Forney covers frustrations with medicines (prescription drugs mostly). She says taking meds doesn’t mean you’re weak, but your goal should be to get off meds, if possible. Most of her chapter on meds is for those who find meds necessary long-term. Stopping meds might result in relapse which might be more dangerous than just staying on meds; though long-term use can have its dangers. Meds can have side effects. As Forney writes, “Mood disorders are recurrent, so we have to deal with them over the long haul, somehow.” Locate meds conveniently, identify them clearly, remember to take them, and don’t double up if you ever forget to take them, she advises. Forney mentions some specific drugs, but often doesn’t explain their purpose or side effects. She discusses pill cutting, how to swallow them, not losing pills on floor, using pillbox (knowing each one) or daily dispenser, traveling with meds (including getting more than those packed), and keeping a med schedule. Keep your doctor informed of any side effects. Forney lists some solutions that might work for the most common side effects (memory problems, weight gain, and sexual problems). She shows a somewhat humorous general flowchart on “can I hang with these side effects?”
The longest chapter is called The Danger Zone to “predict, recognize, and prevent or stop an episode while there’s still time to check all the gauges, make a plan, take those steps, and/or get help.” She distinguishes between red flagpoles (stressful situations) and red flags (warning that bipolar episode might come without further intervention). The individual should be prepared for both situations. Such “flagpoles” might include, seasons changing, life change (new job, losing job), grief, changing routines, travel, loss of sleep, treatment issues, isolation, and illness/injury. Forney provides a footnote that it’s important to get an accurate diagnosis (e.g. for situational depression vs. full on bipolar depression phase). Mania red flags might be: disrupted/decreased sleep, high energy, low appetite/eating, excessive money use, mind blowing plans, and excessive sex; while depression red flags might be: lack interest in enjoyable things, in-/de-creased sleep or eating, less time with family/friends, anxiety, sadness, not concentrating, skipping personal hygiene or daily tasks, aches, tiredness, and irritability; and for both mania/depression: crying a lot, very hyped/sensitive, quick mood changes, touch sensitivity, taking things very personally, anxiety, restlessness, and obsessing. Forney provides some coping tools for some of these flags/poles, like identifying your dangers with journal, chart, perceptive doctor/friend/other; taking meds, using tools in earlier chapters as an anchor; track events/mood changes, journaling.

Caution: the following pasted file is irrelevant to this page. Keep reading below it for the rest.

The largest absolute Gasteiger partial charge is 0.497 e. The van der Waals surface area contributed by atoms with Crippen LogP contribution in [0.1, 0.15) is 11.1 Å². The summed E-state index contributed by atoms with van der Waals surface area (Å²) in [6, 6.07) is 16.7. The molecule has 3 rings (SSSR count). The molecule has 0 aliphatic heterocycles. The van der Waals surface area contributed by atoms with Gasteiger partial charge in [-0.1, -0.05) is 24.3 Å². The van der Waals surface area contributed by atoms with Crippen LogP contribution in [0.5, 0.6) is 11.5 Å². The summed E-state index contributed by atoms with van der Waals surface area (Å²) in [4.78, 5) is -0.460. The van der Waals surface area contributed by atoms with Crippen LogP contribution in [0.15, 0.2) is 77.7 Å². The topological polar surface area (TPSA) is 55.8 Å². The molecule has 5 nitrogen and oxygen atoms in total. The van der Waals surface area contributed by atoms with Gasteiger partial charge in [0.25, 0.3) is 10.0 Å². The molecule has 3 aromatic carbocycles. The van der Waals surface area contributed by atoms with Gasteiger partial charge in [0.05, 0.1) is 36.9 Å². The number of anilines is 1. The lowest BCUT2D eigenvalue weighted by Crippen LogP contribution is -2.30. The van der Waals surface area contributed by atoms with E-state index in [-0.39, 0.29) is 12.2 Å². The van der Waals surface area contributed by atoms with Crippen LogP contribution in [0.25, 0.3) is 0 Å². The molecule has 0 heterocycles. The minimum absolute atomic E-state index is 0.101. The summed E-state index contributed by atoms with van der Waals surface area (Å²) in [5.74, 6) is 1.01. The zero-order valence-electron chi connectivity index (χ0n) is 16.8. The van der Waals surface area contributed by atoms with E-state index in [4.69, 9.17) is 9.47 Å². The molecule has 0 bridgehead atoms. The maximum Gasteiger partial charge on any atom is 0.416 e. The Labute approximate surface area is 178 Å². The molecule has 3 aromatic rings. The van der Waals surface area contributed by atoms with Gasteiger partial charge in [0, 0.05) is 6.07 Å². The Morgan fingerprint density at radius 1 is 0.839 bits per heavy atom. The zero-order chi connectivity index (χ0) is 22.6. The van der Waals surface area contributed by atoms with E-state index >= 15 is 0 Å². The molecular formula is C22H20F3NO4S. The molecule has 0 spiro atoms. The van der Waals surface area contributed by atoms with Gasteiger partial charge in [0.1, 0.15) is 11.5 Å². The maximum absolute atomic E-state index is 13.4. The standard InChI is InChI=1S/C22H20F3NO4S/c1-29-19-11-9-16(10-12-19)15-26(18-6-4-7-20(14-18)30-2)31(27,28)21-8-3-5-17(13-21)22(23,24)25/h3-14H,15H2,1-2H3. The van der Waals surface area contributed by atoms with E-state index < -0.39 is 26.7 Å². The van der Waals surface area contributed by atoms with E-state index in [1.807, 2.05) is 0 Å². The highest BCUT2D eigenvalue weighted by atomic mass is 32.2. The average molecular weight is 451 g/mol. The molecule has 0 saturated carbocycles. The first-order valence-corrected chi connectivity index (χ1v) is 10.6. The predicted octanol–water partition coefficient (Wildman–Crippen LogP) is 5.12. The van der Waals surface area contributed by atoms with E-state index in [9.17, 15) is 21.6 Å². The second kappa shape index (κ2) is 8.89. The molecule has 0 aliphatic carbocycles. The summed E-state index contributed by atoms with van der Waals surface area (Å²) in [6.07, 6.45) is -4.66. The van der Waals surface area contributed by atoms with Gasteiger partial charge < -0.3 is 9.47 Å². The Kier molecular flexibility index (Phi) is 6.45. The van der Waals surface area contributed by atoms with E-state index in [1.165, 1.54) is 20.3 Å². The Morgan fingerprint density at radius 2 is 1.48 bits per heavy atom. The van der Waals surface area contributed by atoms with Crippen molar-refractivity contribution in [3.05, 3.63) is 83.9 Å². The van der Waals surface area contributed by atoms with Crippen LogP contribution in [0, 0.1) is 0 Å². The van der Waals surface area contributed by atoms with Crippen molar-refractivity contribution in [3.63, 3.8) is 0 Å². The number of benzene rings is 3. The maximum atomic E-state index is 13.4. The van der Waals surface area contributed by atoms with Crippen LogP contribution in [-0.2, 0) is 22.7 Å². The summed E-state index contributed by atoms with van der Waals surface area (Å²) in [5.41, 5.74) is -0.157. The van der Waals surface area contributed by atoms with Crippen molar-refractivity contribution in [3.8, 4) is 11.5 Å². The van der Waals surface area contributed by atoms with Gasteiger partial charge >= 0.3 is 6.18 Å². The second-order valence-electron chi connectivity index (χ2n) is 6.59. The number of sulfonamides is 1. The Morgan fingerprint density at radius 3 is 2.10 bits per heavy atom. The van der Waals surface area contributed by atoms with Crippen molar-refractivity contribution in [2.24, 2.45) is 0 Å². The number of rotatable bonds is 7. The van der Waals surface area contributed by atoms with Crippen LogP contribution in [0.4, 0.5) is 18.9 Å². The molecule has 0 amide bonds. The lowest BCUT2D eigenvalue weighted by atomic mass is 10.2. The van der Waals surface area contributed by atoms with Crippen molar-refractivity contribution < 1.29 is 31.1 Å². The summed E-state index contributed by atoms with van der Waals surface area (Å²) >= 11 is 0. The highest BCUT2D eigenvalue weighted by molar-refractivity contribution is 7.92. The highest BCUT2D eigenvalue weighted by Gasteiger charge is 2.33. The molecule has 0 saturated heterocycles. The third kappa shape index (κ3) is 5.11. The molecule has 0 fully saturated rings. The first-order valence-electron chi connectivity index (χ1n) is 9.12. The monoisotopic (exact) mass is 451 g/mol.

Forney gets very personal by annotating red flags in samples of her journal entries from 2004 during a hypomania period. These might be helpful for the journaling readers, early warning, coping, treatment, prevention, etc. Forney has two pages (138-9) on suicidal thoughts, resources and help. She mentions there are LGBTQ, hearing impaired, and teen hotlines under resources at the book’s end. Forney, in panels, shows an interview with a National Alliance for Mental Illness (NAMI) Seattle volunteer on her inpatient psychiatric stay which had helpful and unhelpful aspects. Forney covers substance abuse, typically pot (generally excluding medical cannabis) or alcohol, which applies to at least half of those with mood disorders. Staying sober is most helpful to working on mood disorders. Forney gives some questions to ask yourself to help decide if substance abuse is maybe, probably or definitely a problem.